The latest body of research has suggested that there are no significant health and safety risks in using kerbside boxes to collect recyclables.
While previous Health and Safety Laboratory (HSL) findings suggested that operatives are at risk from suffering musculoskeletal disorders when lifting heavy containers, a new report has found the opposite.
The study conducted by the Centre for Health and Environmental Research and Expertise (CHERE) concluded that there are no “significant risks within kerbside recycling operations using boxes and bags that could not be effectively managed and controlled.”
Wales Community Recycling Network (CYLCH) chief executive Mal Williams said: “The report puts another nail in the coffin for those advocating co-mingled collection in wheelie bins on health and safety grounds.
“It also paints a more balanced picture of potential risks as it assessed nine schemes in total- three times the number of operations observed by the much publicised HSL report earlier this year. There now seems to be nothing particularly wrong with using boxes or bags to collect recyclates.”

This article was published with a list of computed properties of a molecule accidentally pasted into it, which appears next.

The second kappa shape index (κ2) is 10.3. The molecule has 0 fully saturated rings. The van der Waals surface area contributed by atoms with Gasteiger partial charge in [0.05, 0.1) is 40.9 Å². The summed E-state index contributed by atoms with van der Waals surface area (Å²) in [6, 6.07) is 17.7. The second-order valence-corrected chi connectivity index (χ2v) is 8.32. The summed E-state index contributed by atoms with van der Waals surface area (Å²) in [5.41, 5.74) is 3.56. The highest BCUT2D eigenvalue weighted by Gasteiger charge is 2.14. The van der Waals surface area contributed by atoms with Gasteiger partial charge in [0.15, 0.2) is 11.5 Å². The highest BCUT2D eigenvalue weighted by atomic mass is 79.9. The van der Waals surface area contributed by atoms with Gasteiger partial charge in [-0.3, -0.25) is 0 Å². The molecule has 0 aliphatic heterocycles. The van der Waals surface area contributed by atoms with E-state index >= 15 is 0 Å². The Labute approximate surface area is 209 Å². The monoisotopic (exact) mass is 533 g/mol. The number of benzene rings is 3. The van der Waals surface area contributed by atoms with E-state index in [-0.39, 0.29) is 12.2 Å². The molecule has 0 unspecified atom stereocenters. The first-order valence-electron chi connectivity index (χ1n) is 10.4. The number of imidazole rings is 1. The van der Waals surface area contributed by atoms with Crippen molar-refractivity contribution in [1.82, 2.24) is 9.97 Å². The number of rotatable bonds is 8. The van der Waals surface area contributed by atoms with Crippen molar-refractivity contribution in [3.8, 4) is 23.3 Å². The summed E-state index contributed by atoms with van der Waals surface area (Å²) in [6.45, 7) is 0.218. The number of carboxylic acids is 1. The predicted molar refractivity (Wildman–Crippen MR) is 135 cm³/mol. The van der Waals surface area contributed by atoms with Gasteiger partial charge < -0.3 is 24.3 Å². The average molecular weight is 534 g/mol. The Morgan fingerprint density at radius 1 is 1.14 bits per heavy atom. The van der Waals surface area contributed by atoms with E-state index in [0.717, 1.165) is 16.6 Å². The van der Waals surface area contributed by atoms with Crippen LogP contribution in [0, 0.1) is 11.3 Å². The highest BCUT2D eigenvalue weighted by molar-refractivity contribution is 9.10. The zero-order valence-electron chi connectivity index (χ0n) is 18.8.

On the issue of assessing kerbside sorting systems against co-mingled collection systems, the report notes that a true picture of risks must involve both the collection and sorting process.
CYLCH workers’ safety advisor Des Bushell welcomed the CHERE report, and said: “For co-mingled collection, health and safety risks in a materials recovery facility also need assessing because by the time a vehicle operating a kerbside sorted system enters the depot, the materials are already sorted.
“We must compare health and safety issues to the same point in the materials recovery process to get the full picture. It is essential we compare like with like.”
The original report had created a large amount of debate, with operators suggesting that to replace all UK kerbside boxes with wheeled bins would cost more than £300 million.